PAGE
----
Heterologous expression of a gene of Magnaporthe oryzae chrysovirus 1 strain A disrupts growth of the human pathogenic fungus Cryptococcus neoformans

Authors

  • Syun-Ichi Urayama,

    1. Laboratory of Molecular and Cellular Biology, Graduate School of Agriculture, Tokyo University of Agriculture and Technology, Fuchu, Tokyo
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  • Toshiyuki Fukuhara,

    1. Laboratory of Molecular and Cellular Biology, Graduate School of Agriculture, Tokyo University of Agriculture and Technology, Fuchu, Tokyo
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  • Hiromitsu Moriyama,

    Corresponding author
    1. Laboratory of Molecular and Cellular Biology, Graduate School of Agriculture, Tokyo University of Agriculture and Technology, Fuchu, Tokyo
    • Correspondence

      Hiromitsu Moriyama, Laboratory of Molecular and Cellular Biology, Graduate School of Agriculture, Tokyo University of Agriculture and Technology, 3-5-8 Saiwaicho, Fuchu, Tokyo 183-8509, Japan. Tel: +81 42 367 5622; fax: +81 42 360 8830; e-mail: hmori714@cc.tuat.ac.jp

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  • Akio Toh-E,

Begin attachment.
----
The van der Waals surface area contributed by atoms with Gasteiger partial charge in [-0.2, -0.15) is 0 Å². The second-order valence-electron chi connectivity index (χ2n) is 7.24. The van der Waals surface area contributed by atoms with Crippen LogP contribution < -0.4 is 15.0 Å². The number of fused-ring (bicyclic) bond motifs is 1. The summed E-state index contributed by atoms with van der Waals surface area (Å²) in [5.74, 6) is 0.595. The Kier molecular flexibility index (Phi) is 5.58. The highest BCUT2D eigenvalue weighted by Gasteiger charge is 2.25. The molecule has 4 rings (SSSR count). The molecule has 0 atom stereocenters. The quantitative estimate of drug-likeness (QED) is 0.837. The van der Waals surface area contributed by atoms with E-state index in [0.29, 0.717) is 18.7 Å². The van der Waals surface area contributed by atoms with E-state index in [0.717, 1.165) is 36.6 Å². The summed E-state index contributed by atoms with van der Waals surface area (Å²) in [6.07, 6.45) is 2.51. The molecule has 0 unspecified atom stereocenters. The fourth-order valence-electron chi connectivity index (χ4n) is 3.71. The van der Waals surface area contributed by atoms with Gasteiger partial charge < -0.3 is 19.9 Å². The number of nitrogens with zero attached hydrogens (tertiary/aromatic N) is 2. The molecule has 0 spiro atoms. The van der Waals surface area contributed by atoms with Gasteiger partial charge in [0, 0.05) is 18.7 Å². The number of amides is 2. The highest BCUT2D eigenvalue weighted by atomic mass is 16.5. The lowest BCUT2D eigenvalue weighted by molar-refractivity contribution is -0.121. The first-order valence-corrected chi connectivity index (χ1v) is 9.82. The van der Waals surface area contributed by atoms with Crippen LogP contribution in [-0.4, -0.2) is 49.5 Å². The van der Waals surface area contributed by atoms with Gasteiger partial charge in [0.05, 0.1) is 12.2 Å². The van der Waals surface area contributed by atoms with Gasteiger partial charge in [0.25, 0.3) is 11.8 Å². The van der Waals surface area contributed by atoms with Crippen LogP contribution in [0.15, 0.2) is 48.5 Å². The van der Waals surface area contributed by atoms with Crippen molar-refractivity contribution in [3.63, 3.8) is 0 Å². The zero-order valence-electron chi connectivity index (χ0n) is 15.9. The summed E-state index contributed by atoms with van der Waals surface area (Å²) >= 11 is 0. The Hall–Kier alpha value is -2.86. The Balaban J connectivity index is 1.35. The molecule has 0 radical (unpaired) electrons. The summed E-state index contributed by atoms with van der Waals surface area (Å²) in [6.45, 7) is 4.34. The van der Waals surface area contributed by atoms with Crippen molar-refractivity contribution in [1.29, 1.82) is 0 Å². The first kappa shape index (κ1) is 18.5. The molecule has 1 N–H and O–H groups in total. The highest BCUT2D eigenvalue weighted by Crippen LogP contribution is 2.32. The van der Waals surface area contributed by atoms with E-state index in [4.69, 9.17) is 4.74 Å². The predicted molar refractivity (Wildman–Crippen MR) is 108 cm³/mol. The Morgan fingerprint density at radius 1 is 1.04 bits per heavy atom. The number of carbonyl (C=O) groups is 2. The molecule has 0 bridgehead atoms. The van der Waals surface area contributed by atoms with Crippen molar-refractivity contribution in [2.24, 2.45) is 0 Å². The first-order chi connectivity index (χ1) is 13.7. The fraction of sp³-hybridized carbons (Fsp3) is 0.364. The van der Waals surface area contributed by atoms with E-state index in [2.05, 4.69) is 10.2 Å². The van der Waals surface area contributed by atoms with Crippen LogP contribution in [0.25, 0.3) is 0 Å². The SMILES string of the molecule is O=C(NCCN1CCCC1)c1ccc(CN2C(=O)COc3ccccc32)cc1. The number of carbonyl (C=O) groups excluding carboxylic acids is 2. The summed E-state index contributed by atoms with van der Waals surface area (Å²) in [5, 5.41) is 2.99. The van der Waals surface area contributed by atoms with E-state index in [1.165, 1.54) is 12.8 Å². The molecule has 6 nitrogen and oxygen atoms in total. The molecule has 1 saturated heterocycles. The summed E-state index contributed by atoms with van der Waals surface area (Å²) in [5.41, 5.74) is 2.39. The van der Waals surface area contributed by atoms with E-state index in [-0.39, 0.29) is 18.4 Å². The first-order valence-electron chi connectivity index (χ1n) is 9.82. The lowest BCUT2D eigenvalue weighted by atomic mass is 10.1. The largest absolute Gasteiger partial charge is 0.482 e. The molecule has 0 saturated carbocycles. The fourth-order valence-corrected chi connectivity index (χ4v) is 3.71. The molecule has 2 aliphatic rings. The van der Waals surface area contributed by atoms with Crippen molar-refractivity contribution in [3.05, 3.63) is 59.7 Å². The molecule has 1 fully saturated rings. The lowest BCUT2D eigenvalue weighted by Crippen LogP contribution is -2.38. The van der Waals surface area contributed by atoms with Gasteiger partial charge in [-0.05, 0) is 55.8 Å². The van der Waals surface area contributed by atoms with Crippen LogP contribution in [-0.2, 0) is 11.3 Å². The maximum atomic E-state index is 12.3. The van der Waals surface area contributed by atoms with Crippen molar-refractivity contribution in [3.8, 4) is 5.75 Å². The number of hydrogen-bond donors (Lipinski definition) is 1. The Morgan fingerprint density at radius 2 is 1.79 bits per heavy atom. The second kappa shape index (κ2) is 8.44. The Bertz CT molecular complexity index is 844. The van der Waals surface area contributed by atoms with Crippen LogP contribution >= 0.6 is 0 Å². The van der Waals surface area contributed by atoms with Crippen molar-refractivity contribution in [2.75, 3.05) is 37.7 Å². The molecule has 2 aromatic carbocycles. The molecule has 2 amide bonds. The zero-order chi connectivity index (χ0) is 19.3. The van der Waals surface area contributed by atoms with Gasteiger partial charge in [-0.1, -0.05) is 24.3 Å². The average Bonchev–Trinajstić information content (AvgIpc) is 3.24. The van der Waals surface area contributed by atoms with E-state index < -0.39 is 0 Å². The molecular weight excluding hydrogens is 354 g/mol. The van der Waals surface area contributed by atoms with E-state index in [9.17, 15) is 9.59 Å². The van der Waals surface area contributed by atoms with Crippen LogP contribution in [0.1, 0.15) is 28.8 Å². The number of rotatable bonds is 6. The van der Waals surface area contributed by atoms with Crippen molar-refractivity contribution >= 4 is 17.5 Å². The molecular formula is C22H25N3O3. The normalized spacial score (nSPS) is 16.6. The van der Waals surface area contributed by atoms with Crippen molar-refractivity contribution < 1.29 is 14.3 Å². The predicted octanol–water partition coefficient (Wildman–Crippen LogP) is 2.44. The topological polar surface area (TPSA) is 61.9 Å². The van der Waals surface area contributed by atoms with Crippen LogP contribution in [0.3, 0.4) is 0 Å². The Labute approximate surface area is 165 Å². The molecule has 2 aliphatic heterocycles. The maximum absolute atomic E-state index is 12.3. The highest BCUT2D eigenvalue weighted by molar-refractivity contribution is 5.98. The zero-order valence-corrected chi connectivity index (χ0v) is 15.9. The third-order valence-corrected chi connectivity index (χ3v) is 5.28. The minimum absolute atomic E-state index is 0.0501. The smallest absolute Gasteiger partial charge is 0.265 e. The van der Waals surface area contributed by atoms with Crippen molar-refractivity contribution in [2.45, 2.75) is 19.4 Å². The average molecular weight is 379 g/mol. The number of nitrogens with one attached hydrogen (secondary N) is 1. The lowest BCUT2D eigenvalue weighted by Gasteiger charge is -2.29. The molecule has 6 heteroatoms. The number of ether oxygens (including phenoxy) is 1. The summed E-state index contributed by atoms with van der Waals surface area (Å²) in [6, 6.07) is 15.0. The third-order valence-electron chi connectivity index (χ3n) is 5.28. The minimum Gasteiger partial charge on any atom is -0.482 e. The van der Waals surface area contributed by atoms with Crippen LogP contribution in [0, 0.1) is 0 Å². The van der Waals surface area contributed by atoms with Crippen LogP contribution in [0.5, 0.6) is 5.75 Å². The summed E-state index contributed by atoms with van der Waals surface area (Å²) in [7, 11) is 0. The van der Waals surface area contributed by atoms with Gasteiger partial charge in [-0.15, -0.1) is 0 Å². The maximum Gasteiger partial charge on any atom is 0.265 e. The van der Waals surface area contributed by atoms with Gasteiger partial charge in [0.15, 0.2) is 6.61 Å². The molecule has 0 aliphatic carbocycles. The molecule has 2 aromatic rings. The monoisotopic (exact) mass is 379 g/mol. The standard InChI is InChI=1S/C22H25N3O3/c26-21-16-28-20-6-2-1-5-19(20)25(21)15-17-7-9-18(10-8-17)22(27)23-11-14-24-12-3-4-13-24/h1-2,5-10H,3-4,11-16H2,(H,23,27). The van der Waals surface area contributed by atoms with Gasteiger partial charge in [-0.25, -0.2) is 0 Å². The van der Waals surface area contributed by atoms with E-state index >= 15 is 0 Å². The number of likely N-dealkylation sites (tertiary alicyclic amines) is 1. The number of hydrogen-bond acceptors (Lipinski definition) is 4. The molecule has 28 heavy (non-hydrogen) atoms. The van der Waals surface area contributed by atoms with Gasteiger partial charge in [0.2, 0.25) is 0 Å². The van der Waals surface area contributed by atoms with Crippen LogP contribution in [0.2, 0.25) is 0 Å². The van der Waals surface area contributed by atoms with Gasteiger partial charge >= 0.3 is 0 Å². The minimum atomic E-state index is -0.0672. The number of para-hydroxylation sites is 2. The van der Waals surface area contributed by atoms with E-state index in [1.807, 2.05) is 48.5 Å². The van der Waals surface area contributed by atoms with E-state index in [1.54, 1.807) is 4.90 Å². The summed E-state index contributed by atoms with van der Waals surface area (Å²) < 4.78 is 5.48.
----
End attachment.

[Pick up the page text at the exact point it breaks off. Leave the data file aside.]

1. Division of Molecular Biology, Medical Mycology Research Center, Chiba University, Chiba, Japan
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  • Susumu Kawamoto

    1. Division of Molecular Biology, Medical Mycology Research Center, Chiba University, Chiba, Japan
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ABSTRACT

Magnaporthe oryzae chrysovirus 1 strain A (MoCV1-A) is the causal agent of growth repression and attenuated virulence (hypovirulence) of the rice blast fungus, M. oryzae. We have previously reported that heterologous expression of MoCV1-A ORF4 in Saccharomyces cerevisiae results in growth defects, a large central vacuole and other cytological changes. In this study, the effects of open reading frame (ORF) 4 expression in Cryptococcus neoformans, a human pathogenic fungus responsible for severe opportunistic infection, were investigated. Cells expressing the ORF4 gene in C. neoformans showed remarkably enlarged vacuoles, nuclear diffusion and a reduced growth rate. In addition, expression of ORF4 apparently suppressed formation of the capsule that surrounds the entire cell wall, which is one of the most important components of expression of virulence. After 5-fluoroorotic acid treatment of ORF4-expressing cells to remove the plasmid carrying the ORF4 gene, the resultant plasmid-free cells recovered normal morphology and growth, indicating that heterologous expression of the MoCV1-A ORF4 gene induces negative effects in C. neoformans. These data suggest that the ORF4 product is a candidate for a pharmaceutical protein to control disease caused by C. neoformans.

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